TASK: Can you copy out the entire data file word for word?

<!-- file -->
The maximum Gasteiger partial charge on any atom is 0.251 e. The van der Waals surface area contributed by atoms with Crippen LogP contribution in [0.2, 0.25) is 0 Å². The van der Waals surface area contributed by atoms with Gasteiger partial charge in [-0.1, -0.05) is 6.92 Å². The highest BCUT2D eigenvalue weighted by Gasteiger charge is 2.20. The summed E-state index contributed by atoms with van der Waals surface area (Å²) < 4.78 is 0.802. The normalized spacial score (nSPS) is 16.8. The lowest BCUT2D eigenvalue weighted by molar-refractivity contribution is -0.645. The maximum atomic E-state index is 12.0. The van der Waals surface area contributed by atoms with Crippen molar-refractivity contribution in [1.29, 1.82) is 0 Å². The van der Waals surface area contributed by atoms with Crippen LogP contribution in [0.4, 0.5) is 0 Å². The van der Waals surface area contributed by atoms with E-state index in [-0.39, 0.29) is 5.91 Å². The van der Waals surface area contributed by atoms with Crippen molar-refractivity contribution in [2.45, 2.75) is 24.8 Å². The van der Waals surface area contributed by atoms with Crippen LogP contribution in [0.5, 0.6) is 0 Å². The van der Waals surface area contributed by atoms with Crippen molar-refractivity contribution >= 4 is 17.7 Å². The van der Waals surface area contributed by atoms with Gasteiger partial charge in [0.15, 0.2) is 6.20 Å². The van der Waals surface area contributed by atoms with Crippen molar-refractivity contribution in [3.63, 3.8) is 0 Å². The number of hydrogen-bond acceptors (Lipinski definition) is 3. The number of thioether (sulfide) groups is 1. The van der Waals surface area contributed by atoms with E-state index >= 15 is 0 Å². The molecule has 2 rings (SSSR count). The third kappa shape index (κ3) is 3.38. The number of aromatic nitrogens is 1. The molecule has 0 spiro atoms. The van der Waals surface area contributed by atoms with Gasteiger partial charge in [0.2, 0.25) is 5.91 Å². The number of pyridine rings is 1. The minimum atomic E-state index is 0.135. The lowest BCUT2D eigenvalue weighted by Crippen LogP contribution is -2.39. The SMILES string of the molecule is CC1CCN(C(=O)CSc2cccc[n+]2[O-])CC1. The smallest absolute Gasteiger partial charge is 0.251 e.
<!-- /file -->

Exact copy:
The maximum Gasteiger partial charge on any atom is 0.251 e. The van der Waals surface area contributed by atoms with Crippen LogP contribution in [0.2, 0.25) is 0 Å². The van der Waals surface area contributed by atoms with Gasteiger partial charge in [-0.1, -0.05) is 6.92 Å². The highest BCUT2D eigenvalue weighted by Gasteiger charge is 2.20. The summed E-state index contributed by atoms with van der Waals surface area (Å²) < 4.78 is 0.802. The normalized spacial score (nSPS) is 16.8. The lowest BCUT2D eigenvalue weighted by molar-refractivity contribution is -0.645. The maximum atomic E-state index is 12.0. The van der Waals surface area contributed by atoms with Crippen molar-refractivity contribution in [1.29, 1.82) is 0 Å². The van der Waals surface area contributed by atoms with Crippen LogP contribution in [0.4, 0.5) is 0 Å². The van der Waals surface area contributed by atoms with E-state index in [-0.39, 0.29) is 5.91 Å². The van der Waals surface area contributed by atoms with Crippen molar-refractivity contribution in [2.45, 2.75) is 24.8 Å². The van der Waals surface area contributed by atoms with Crippen LogP contribution in [0.5, 0.6) is 0 Å². The van der Waals surface area contributed by atoms with Crippen molar-refractivity contribution >= 4 is 17.7 Å². The van der Waals surface area contributed by atoms with Gasteiger partial charge in [0.15, 0.2) is 6.20 Å². The van der Waals surface area contributed by atoms with Crippen molar-refractivity contribution in [3.63, 3.8) is 0 Å². The number of hydrogen-bond acceptors (Lipinski definition) is 3. The number of thioether (sulfide) groups is 1. The van der Waals surface area contributed by atoms with E-state index >= 15 is 0 Å². The molecule has 2 rings (SSSR count). The third kappa shape index (κ3) is 3.38. The number of aromatic nitrogens is 1. The molecule has 0 spiro atoms. The van der Waals surface area contributed by atoms with Gasteiger partial charge in [0.2, 0.25) is 5.91 Å². The number of pyridine rings is 1. The minimum atomic E-state index is 0.135. The lowest BCUT2D eigenvalue weighted by Crippen LogP contribution is -2.39. The SMILES string of the molecule is CC1CCN(C(=O)CSc2cccc[n+]2[O-])CC1. The smallest absolute Gasteiger partial charge is 0.251 e.